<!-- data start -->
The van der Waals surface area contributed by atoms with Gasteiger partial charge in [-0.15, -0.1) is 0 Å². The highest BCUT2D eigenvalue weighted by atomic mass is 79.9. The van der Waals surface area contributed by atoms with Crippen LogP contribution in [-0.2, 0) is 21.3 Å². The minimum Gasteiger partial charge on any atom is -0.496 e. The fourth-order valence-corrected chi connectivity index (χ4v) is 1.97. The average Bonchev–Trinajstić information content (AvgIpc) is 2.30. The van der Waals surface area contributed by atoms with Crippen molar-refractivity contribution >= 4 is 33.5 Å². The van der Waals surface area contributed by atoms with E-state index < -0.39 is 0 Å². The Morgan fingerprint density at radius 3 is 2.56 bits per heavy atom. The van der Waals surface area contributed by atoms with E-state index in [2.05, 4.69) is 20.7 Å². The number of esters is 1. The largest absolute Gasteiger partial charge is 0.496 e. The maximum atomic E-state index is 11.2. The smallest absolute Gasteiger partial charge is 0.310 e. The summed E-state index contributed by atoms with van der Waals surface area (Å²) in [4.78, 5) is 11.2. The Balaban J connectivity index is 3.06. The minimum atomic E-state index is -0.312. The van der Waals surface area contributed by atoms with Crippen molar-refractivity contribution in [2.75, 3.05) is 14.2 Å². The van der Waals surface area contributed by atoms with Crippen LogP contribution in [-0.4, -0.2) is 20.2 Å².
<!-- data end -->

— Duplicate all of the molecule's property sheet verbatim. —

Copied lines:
The van der Waals surface area contributed by atoms with Gasteiger partial charge in [-0.15, -0.1) is 0 Å². The highest BCUT2D eigenvalue weighted by atomic mass is 79.9. The van der Waals surface area contributed by atoms with Crippen LogP contribution in [-0.2, 0) is 21.3 Å². The minimum Gasteiger partial charge on any atom is -0.496 e. The fourth-order valence-corrected chi connectivity index (χ4v) is 1.97. The average Bonchev–Trinajstić information content (AvgIpc) is 2.30. The van der Waals surface area contributed by atoms with Crippen molar-refractivity contribution >= 4 is 33.5 Å². The van der Waals surface area contributed by atoms with E-state index < -0.39 is 0 Å². The Morgan fingerprint density at radius 3 is 2.56 bits per heavy atom. The van der Waals surface area contributed by atoms with E-state index in [2.05, 4.69) is 20.7 Å². The number of esters is 1. The largest absolute Gasteiger partial charge is 0.496 e. The maximum atomic E-state index is 11.2. The smallest absolute Gasteiger partial charge is 0.310 e. The summed E-state index contributed by atoms with van der Waals surface area (Å²) in [4.78, 5) is 11.2. The Balaban J connectivity index is 3.06. The minimum atomic E-state index is -0.312. The van der Waals surface area contributed by atoms with Crippen molar-refractivity contribution in [2.75, 3.05) is 14.2 Å². The van der Waals surface area contributed by atoms with Crippen LogP contribution in [-0.4, -0.2) is 20.2 Å².